Some scholars have traced the historic beginnings of aesthetic theory and its relationship to sentimentalism. Wendy Dasler Johnson looks to the eighteenth century in her 1999 study of nineteenth-century American male sentimentalists in relation to Julia Ward Howe's (1819–1910) poetry. Using Howe as what she calls a "heuristic" for men's sentimental poetry, she found that Howe and John Greenleaf Whittier, for example, both used eighteenth-century belletristic rhetorical codes "designed to produce sympathetic identification" with their readers in order to move them to social action, while Henry Wadsworth Longfellow shared with Howe the use of the literary device of the eroticized woman writer imported from nineteenth-century Europe (p. 18). Elizabeth Maddock Dillon in "Sentimental Aesthetics" (2004) traces the history of aesthetic studies, showing its historic closeness to sentimentalism. Aesthetics, she points out, "developed in response to the revolutions of the eighteenth century," which ushered in the liberal idea of self-government and brought to sentimentalism the concept of individual autonomy or "liberal subjectivity" (p. 497). Looking at nineteenth-century American texts in relation to the writings of Friedrich Schiller, she discusses the moral sense of aesthetic theory that bound the sentimental subject to the community through sympathy and led to the exercise of political agency (pp. 498–499, 508). Thus, she says, the moral tone of sentimental writing can be seen as the "product of aesthetic theory rather than solely the language of Christian reform" (p. 509).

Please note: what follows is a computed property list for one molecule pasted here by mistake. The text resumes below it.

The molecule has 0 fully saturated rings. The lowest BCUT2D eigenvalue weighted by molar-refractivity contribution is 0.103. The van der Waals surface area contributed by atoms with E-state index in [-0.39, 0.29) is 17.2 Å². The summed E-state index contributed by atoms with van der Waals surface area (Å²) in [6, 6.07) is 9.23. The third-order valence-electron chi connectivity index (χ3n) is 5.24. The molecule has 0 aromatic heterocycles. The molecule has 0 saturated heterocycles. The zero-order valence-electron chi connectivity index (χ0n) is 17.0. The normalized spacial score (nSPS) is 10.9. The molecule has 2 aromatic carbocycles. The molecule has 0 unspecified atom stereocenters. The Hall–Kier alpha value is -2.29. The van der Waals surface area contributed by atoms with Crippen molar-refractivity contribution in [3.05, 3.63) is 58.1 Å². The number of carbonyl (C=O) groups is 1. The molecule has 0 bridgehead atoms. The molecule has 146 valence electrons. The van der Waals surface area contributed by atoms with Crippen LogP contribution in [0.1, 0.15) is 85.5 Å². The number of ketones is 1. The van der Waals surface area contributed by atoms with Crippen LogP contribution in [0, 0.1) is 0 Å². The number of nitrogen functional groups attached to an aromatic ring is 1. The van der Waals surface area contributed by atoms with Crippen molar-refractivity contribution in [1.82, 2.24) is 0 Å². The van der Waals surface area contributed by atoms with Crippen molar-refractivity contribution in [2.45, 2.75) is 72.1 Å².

Scholars who have analyzed the literary effectiveness of sentimental texts have found that, just as in any genre, some writers are more skillful than others and some works are more successful than others, but for the most part they have found that, once rid of modernism's prejudices, one can find enduring thematic value and talented literary expression in sentimental writing. To Harris's question "Is it any good?" the answer more often than not is an unqualified "yes."

Although sentimental literature—like the literature of any genre—was sometimes used inauthentically, and although some of its assumptions are no longer intellectually fashionable, the values of sentimentalism still resonate today. As Joanne Dobson wrote in 1997, "In a world of mortality, of absolute and certain loss—the universal and immutable human condition—a body of literature giving primacy to affectional connections and responsibilities still reflects the dilemmas, anxieties, and tragedies of individual lives" (p. 280).

See alsoAbolitionist Writing; Domestic Fiction; Education; English Literature; Female Authorship; Feminism; Manhood; Reform; Religion


Primary Works

Bennett, Paula Bernat, ed. Nineteenth-Century AmericanWomen Poets. Malden, Mass.: Blackwell, 1998.

Clarke, Edward A. Sex in Education; or, A Fair Chance for Girls. 1873. Boston: Houghton, Mifflin and Co., 1892.

Cummins, Maria. The Lamplighter. 1854. Edited by Nina Baym. New Brunswick, N.J.: Rutgers University Press, 1988.

Fern, Fanny. Ruth Hall and Other Writings. 1855. Edited by Joyce W. Warren. New Brunswick, N.J.: Rutgers University Press, 1986.

Harper, Frances Ellen Watkins. "The Two Offers." 1859. In A Brighter Coming Day: A Frances Ellen Watkins Harper Reader, edited by Frances Smith Foster, pp. 105–114. New York: Feminist Press, 1990.

Jacobs, Harriet A. Incidents in the Life of a Slave Girl. 1861. Edited by Jean Fagan Yellin. Cambridge, Mass.: Harvard University Press, 1987.